6. Barista's Coffee Caf
3352 Templeton Gap Road
Upside: Just off North Union Street and just down the hill from UCCS, the location is awesome for UCCS students and those returning from a trek up to East Library. The menu is simple but excellent and includes several substantial sandwiches and appetizers to keep stomach-rumblings at bay.
Downside: Once again severely limited hours weaken an otherwise ideal study spot. Barista's is open from 8 a.m. to 6:30 p.m., Monday through Friday, and 8 a.m. to 2 p.m. on Saturday. Closed on Sundays.
7. Penrose Library
20 N. Cascade
Upside: The downtown location is great for the resource-starved Pikes Peak Community College's Downtown Studio and for Colorado College students looking for a nicer atmosphere than Tutt. Penrose also houses the Law Library and the PPLD Special Collections, so there are plenty of resources for specific research.
Downside: As state budgets shrink, the hours of public libraries are becoming increasingly limited. Both Penrose and East Libraries are only open from 10 a.m. to 9 p.m., Monday through Thursday; 10 a.m. to 6 p.m., Fridays and Saturday; and 1 p.m. to 5 p.m. Sundays.
8. Monument Valley Park
West of downtown
Upside: With plenty of picnic tables and acres of lush, green grass, Monument Valley Park is a wonderful place to enjoy the last days of summer and the beginnings of fall. Just down the hill from Colorado College and bustling downtown, the park is a peaceful, but accessible, escape.
Downside: Anything from a stray Frisbee to a too-tempting sand volleyball court can serve as an ample distraction from homework. On warm days, naps in the shade become absolutely irresistible. In other words, this isn't the place for buckle-down studying.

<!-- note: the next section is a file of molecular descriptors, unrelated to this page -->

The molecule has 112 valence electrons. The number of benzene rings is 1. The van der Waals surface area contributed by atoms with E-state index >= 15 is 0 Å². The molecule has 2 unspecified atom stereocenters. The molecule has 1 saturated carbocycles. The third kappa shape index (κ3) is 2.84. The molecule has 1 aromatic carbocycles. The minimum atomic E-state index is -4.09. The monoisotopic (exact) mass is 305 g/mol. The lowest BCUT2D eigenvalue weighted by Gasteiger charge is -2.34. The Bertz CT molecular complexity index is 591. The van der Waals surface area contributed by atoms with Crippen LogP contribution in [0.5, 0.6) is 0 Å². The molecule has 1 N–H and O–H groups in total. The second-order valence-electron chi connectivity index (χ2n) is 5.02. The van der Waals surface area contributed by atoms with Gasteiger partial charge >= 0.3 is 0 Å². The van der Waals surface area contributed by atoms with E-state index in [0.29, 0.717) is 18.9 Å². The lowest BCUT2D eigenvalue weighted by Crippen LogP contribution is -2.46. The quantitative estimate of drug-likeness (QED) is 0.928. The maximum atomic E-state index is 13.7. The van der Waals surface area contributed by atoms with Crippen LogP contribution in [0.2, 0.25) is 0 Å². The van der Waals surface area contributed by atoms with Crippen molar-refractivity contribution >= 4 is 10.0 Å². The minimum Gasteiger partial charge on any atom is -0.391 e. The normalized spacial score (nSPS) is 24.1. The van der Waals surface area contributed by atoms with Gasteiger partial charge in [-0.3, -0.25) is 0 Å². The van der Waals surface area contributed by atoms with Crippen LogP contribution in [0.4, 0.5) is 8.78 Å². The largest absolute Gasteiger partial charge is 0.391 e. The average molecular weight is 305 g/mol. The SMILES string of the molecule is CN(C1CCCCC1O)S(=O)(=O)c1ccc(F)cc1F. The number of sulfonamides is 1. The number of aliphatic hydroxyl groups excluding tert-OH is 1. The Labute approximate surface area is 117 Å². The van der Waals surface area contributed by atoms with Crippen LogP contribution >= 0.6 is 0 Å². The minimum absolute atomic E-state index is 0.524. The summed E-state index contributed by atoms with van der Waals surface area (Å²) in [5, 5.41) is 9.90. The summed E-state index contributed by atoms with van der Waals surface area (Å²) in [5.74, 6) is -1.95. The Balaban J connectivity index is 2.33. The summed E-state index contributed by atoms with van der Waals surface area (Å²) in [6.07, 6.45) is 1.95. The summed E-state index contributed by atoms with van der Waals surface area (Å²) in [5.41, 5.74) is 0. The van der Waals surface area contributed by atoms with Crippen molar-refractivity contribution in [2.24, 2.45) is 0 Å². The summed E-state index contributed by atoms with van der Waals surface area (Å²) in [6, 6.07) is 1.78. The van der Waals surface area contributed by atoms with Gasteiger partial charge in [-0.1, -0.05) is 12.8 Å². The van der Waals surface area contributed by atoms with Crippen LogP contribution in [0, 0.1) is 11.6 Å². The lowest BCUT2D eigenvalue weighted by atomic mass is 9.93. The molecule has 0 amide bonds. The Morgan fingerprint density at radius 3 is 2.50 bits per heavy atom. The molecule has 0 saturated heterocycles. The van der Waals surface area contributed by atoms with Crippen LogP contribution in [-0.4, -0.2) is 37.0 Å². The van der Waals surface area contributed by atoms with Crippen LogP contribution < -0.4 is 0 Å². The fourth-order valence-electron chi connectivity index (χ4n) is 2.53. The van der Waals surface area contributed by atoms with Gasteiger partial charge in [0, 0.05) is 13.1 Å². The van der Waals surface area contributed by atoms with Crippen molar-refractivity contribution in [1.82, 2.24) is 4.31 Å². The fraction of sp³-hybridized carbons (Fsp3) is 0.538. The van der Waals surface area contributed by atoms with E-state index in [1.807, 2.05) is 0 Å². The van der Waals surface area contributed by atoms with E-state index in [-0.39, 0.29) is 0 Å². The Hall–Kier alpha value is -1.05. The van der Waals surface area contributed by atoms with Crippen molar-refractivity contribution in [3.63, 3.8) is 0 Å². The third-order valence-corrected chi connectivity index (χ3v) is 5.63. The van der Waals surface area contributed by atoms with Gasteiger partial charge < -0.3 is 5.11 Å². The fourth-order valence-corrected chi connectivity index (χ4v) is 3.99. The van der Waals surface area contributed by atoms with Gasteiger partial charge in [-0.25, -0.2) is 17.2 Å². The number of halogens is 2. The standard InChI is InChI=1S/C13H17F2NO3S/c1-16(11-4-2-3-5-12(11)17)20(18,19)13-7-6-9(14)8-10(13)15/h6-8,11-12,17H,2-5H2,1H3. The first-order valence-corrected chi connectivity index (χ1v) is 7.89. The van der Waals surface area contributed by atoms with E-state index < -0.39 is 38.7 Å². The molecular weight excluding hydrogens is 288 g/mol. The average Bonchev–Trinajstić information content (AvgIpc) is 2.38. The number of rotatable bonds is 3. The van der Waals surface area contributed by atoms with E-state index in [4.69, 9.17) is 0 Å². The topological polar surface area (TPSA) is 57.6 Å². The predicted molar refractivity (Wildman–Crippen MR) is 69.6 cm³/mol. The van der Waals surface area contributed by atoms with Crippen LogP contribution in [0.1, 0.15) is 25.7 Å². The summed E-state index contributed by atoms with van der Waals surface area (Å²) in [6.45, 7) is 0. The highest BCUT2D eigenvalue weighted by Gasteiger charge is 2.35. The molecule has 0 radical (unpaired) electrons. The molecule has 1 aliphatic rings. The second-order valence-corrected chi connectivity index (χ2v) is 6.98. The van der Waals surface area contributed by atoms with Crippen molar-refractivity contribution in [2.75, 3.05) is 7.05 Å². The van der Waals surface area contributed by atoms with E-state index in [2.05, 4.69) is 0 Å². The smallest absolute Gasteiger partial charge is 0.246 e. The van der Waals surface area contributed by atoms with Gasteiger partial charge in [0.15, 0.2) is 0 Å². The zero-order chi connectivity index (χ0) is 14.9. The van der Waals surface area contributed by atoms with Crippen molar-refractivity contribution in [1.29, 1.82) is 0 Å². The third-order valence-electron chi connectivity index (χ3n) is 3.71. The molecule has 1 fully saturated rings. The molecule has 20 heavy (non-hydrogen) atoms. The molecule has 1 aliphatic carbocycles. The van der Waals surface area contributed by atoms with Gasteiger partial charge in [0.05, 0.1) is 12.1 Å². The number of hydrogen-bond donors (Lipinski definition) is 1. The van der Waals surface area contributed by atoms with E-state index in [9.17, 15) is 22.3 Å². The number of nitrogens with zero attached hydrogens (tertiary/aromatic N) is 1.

9. Pikes Perk Coffee and Tea House
14 S. Tejon St.
Upside: Two stories of every range of furniture: from the kick-back-and-relax to the sit-up-and-spread-out. The east-facing windows provide ample natural light, and good coffee keeps drowsiness at bay. Wireless Internet access means you can type your paper and e-mail your prof without ever moving from your table.
Downside: The dependence on natural light means that it can get pretty dim as fall approaches and days shorten. The patio seating faces Tejon, so there is no place for peaceful outdoor studying.
10. Acacia Park
Upside: Acacia Park offers all the fun of alfresco studying in a more central location than Monument Valley. It's close to a fast-food place, a coffee house, a bagel place and a bookstore, so every amenity and opportunity for study-breaks are readily available.
Downside: The central location also means busy streets, and the Uncle Wilber Fountain, complete with screaming children, isn't far off. The popularity of the park can also mean that your fellow students get a little too chatty. Like most outdoor study spots, this isn't the place to get serious, but is for relaxation and group-work.